When all of our data is processed digitally, is it possible to maintain some anonymity?

In an era in which it is common to share on the internet virtually everything we think and do, it may no longer make sense to speak in the private sphere. At least for most users of social networks. When our income, property, purchases, relationships, travel and even medical records are recorded and treated digitally in public and private archives, is it still possible to maintain some anonymity?

Electronic toll roads and anti-theft chips record travel, credit and loyalty cards register purchases, email servers, search engines and social networks monitor communications, pages visited, preferences and contacts. And smartphones, in addition to signaling voice calls and text messages, give our exact location in real time.
So to ensure total privacy we would have to at least avoid toll roads, make purchases only in cash, turn off the internet and use an obsolete mobile phone and a prepaid card. But even so, we would not escape state monitoring of income, purchases, property, and even medical data and medications prescribed by the National Health Service.

So the simple and immediate answer to the entry question seems to be just one: no. Unless we have near-pirate-level knowledge or are willing to relinquish several 21st century amenities, it is no longer possible to remain anonymous. Navigating a little further, is it then correct to say that privacy has died, definitely? There the answer is different: not necessarily. In fact there actually is privacy in this not always admirable new digital world. But in the global village where we now live, the concept is no longer what it was. But it’s more about people than about technology.

There is no denying that the concept of privacy is changing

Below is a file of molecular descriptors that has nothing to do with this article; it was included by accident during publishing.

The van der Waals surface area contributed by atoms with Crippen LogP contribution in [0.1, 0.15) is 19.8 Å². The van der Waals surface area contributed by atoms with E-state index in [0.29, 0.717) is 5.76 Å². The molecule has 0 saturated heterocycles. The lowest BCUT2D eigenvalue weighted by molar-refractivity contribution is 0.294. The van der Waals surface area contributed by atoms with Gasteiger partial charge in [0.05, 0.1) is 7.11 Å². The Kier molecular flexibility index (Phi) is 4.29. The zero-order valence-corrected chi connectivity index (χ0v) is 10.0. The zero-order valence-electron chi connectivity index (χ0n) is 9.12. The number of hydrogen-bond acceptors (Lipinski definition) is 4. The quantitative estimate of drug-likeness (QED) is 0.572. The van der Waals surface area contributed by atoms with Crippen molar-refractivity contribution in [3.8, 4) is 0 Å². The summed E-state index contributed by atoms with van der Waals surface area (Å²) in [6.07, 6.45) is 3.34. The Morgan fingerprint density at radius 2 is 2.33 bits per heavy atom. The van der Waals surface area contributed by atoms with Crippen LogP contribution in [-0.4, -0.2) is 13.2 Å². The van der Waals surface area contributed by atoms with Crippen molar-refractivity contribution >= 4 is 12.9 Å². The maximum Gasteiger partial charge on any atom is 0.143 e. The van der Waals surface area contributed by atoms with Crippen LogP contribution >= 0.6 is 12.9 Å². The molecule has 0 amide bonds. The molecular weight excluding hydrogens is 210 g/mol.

The development of new technologies has brought a lot of benefits, but in order to subscribe to these services we have to give up certain data like the name, the phone or our geographic location. It’s the price we pay for using innovative cyber applications.
Besides this data, there is a whole other set of information that, voluntarily or involuntarily, we give in. For example, if we send a few emails with the word “Amsterdam” or search for this city on a search engine, it is almost certain that we will see in our subsequent navigation more and more ads related to the Dutch city. This is because, by creating email accounts or a social network, we authorize service providers to collect any information they deem relevant, including private communications. This data is then processed by algorithms that route specific ads to the recipients that have potential to be seduced by them.

The real business of search engines

the online storage of files, email servers and social networks. Services are free, but companies are not benevolent. They make millions with the information that people put in their networks,  In the digital world there are also no free lunches and our information is the counterpart. However, the final bill does not seem to scare the users. When they join, people give consent. They consider that not being in a social network has higher negative consequences than giving up some of their privacy. This transfer is more a sociological phenomenon than a matter of law.

Almost all specialists and analysts agree

that information is the most valuable commodity of the 21st century. More important, however, than its economic potential, this ability to collect and process data gives States an almost unlimited ascendancy over citizens. It is therefore necessary to question what might happen if it falls into the wrong hands. Imagine that the computerized medical databases would have fallen prey to the theories of the purity of Nazi race and eugenics.

But ultimately, the last word is always the users. We, the users. And it is we who choose to make our data available or not. What counts is the use we make of the tool, Therefore, there must be greater awareness of what can come from misuse. Technology, in and of itself, is neutral. Therefore, and answering once again the question of the beginning of this text, about the possibility of maintaining some anonymity: yes, it is possible. But if we want to ensure total anonymity, then we’d better delete our Facebook profile.

Without thinking twice.